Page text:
I was very, very, angry for a long, long time, and my anger has only moderately diminished over the years, because I keep in mind the following. Christine de Pizan arguing in 1400 for women’s reason and abilities. Mary Wollstonecraft in the 1700’s, with A Vindication of the Rights of Women. Antoinette Brown Blackwell in 1875 arguing against Darwin, and disappearing into obscurity as far as the evolutionary theorists were concerned. Mary Beard, suffragist and historian, writing Woman as Force in History in 1946. Margaret Rossiter with her exhaustive two-volume history of women scientists: Women Scientists in America: Struggles and Strategies to 1940 (1984) and Before Affirmative Action 1940-1972 (1995). The 2007 NSF Report, Beyond Bias and Barriers. Along with all these larger works, there are the publications over the 50 years of the Society of Women Engineers’ history in which they repeatedly attempt to show look! women can be engineers, and feminine, too! I have citations to works that are much less well known that the ones above, written by women engineers and chemists and medical doctors over the course of the twentieth century, in an attempt to demonstrate that it has “now” been proven that women can be educated and have a career in [insert scientific career here] and still be womanly women so as not to threaten western civilization as we know it.
We have been having this argument, literally, for centuries. We have been demonstrating, literally, for centuries that we are capable of doing whatever it is we put our minds to doing, if only the goddamn patriarchy will get out of our way and stop erecting roadblocks, quit installing us in fortresses and digging moats around them. But the conversation goes on in many quarters as if it just started last week. Don’t women want to give up their careers to stay home with the kids?????? Oh my! Do women have the brains to do math????? Oh dear! Can women and men work together in the lab without men having 24/7 erections and fondling teh boobiez uncontrollably because, omigod, evolution!!!?!??!?!?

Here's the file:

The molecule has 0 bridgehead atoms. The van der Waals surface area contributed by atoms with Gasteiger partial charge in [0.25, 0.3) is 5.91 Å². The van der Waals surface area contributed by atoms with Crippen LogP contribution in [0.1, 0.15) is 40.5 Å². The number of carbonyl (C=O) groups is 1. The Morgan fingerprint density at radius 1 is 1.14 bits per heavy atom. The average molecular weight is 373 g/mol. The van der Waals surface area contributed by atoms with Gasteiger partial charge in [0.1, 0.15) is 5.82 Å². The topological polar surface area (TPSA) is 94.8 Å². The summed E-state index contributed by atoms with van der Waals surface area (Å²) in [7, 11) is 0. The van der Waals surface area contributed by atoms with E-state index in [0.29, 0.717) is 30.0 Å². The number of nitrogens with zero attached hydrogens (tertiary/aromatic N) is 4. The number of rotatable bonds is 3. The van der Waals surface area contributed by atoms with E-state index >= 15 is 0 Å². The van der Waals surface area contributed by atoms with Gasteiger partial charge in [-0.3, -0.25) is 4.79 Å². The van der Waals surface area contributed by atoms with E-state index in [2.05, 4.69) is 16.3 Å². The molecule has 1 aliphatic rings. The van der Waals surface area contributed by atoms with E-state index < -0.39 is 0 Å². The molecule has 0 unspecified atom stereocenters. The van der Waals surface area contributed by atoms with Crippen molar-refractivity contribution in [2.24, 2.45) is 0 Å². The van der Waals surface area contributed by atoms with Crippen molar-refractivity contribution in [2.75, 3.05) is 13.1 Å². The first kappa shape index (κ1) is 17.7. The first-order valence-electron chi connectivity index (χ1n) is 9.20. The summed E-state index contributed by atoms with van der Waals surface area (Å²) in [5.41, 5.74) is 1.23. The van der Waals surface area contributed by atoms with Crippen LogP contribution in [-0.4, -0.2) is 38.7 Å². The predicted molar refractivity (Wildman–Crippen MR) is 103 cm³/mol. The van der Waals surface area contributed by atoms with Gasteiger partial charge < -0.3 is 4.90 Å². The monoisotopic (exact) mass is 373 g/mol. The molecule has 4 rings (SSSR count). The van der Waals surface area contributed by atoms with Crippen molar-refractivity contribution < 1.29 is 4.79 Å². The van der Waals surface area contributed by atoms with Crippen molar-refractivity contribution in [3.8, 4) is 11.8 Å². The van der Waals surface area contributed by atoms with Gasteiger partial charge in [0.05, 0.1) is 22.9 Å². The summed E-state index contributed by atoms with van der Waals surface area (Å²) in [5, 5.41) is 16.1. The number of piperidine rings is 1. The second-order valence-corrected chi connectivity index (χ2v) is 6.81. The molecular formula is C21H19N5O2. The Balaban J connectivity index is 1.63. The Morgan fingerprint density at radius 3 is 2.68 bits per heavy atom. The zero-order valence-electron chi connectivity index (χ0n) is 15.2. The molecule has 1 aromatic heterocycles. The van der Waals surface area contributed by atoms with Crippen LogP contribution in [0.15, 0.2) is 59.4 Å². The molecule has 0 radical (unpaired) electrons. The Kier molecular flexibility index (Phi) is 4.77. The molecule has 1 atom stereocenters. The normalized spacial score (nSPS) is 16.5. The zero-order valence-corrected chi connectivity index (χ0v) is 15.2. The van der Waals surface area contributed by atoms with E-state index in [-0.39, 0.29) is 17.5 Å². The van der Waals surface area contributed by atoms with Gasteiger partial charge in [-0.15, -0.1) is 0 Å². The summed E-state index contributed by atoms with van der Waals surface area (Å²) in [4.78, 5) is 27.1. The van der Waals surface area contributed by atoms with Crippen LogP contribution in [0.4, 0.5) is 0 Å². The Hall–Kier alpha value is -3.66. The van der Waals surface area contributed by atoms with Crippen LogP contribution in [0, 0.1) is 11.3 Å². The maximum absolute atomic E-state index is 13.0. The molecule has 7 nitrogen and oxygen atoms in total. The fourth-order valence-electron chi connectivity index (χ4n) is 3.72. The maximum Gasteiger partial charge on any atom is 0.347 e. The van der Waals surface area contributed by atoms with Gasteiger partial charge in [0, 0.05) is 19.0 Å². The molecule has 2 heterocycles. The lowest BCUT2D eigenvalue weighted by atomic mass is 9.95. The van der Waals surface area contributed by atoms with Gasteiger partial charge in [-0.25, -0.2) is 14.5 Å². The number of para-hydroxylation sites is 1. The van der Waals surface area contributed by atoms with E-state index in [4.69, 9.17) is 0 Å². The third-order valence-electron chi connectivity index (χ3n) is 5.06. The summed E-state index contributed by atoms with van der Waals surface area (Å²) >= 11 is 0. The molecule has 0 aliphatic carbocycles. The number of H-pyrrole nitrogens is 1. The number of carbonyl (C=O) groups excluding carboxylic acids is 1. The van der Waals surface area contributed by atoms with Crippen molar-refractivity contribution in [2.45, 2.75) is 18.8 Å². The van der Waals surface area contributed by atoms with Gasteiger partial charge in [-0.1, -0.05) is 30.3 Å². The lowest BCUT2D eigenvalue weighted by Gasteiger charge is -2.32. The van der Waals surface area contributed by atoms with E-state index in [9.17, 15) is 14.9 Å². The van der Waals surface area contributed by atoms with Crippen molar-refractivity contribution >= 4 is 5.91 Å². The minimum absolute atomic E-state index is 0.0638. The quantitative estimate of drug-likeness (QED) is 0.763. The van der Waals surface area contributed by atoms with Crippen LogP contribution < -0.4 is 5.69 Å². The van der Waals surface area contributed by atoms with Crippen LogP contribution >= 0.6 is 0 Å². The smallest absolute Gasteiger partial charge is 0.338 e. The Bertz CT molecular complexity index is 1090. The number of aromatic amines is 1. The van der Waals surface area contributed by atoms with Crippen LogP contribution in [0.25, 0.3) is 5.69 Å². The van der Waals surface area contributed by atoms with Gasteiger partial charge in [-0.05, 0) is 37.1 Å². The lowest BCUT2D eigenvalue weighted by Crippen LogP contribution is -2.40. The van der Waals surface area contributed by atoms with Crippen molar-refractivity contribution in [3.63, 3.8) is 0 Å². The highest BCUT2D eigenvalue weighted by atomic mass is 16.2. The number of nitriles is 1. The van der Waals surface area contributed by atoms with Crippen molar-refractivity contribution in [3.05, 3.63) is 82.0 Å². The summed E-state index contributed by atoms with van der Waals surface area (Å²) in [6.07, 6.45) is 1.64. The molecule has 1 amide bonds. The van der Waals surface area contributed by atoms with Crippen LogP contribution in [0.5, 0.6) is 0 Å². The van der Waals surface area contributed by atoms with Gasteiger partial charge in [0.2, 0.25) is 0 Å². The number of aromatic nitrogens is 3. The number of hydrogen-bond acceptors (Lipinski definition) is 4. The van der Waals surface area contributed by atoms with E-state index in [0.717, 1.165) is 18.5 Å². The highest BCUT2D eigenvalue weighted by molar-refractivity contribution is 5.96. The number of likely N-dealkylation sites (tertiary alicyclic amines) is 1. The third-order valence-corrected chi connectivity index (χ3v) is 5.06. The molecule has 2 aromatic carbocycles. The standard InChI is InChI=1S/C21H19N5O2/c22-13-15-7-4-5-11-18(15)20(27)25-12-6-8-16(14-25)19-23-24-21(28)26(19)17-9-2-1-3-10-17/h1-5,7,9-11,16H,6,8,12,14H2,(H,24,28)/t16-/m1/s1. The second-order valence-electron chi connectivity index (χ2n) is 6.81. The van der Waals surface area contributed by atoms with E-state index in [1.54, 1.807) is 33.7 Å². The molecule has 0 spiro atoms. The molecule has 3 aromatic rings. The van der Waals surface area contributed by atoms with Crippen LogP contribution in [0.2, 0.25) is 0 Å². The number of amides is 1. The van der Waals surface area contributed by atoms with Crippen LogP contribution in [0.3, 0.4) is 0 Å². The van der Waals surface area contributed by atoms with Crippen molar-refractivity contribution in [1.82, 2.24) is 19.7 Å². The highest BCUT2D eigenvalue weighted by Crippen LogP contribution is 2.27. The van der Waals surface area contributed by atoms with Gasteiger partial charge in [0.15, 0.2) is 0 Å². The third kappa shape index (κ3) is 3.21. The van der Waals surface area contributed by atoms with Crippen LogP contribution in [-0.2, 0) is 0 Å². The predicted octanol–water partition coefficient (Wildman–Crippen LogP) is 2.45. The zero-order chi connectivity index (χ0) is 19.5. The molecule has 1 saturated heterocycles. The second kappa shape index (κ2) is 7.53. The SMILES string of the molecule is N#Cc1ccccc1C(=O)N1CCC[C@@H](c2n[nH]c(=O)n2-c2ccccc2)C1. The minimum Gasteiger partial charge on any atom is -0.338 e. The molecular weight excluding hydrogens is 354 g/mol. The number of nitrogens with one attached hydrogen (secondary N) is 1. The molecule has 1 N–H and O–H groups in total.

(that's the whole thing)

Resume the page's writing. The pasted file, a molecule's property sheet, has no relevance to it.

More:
Go ahead and light the incense and shake the censor in the direction of Darwin’s altar, if you feel the need. He did give us the grand theory of evolution, without which not much else in biology makes sense. Praise the theory of evolution, puke on the shoes of descent. They aren’t mutually exclusive activities. We could do with a lot more shoe-puking honesty in ScienceLand. We wouldn’t have Lives of the Science Saints, anymore, but we’d have something much more interesting and helpful: lives of real scientists, honestly discussed. It would be a helluva lot more interesting than yet one more tedious round of can women combine career and family oh noes?!?!?!